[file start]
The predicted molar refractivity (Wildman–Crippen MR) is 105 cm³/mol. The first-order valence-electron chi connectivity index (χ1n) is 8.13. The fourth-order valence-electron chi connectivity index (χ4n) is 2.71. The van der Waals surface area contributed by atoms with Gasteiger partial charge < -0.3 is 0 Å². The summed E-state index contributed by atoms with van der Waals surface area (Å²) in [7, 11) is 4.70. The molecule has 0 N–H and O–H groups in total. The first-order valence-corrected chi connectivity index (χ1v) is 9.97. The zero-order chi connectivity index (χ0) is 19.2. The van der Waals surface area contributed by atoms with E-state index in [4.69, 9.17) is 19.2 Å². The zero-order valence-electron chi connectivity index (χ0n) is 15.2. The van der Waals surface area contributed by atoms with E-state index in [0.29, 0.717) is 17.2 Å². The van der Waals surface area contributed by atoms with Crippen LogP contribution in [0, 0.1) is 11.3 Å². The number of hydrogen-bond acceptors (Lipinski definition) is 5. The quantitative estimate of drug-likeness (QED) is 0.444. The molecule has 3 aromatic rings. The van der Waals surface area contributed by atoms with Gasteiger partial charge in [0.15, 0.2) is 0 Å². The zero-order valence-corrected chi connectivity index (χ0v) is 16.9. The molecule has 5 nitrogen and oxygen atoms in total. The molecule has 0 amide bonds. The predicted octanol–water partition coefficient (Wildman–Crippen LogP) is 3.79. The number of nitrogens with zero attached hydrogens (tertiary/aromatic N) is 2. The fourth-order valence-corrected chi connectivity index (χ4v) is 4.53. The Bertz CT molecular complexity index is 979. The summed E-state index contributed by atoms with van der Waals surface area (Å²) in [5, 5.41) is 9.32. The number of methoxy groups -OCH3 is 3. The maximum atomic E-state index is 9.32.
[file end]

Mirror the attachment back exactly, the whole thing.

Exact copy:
The predicted molar refractivity (Wildman–Crippen MR) is 105 cm³/mol. The first-order valence-electron chi connectivity index (χ1n) is 8.13. The fourth-order valence-electron chi connectivity index (χ4n) is 2.71. The van der Waals surface area contributed by atoms with Gasteiger partial charge < -0.3 is 0 Å². The summed E-state index contributed by atoms with van der Waals surface area (Å²) in [7, 11) is 4.70. The molecule has 0 N–H and O–H groups in total. The first-order valence-corrected chi connectivity index (χ1v) is 9.97. The zero-order chi connectivity index (χ0) is 19.2. The van der Waals surface area contributed by atoms with E-state index in [4.69, 9.17) is 19.2 Å². The zero-order valence-electron chi connectivity index (χ0n) is 15.2. The van der Waals surface area contributed by atoms with E-state index in [0.29, 0.717) is 17.2 Å². The van der Waals surface area contributed by atoms with Crippen LogP contribution in [0, 0.1) is 11.3 Å². The number of hydrogen-bond acceptors (Lipinski definition) is 5. The quantitative estimate of drug-likeness (QED) is 0.444. The molecule has 3 aromatic rings. The van der Waals surface area contributed by atoms with Gasteiger partial charge in [0.15, 0.2) is 0 Å². The zero-order valence-corrected chi connectivity index (χ0v) is 16.9. The molecule has 5 nitrogen and oxygen atoms in total. The molecule has 0 amide bonds. The predicted octanol–water partition coefficient (Wildman–Crippen LogP) is 3.79. The number of nitrogens with zero attached hydrogens (tertiary/aromatic N) is 2. The fourth-order valence-corrected chi connectivity index (χ4v) is 4.53. The Bertz CT molecular complexity index is 979. The summed E-state index contributed by atoms with van der Waals surface area (Å²) in [5, 5.41) is 9.32. The number of methoxy groups -OCH3 is 3. The maximum atomic E-state index is 9.32.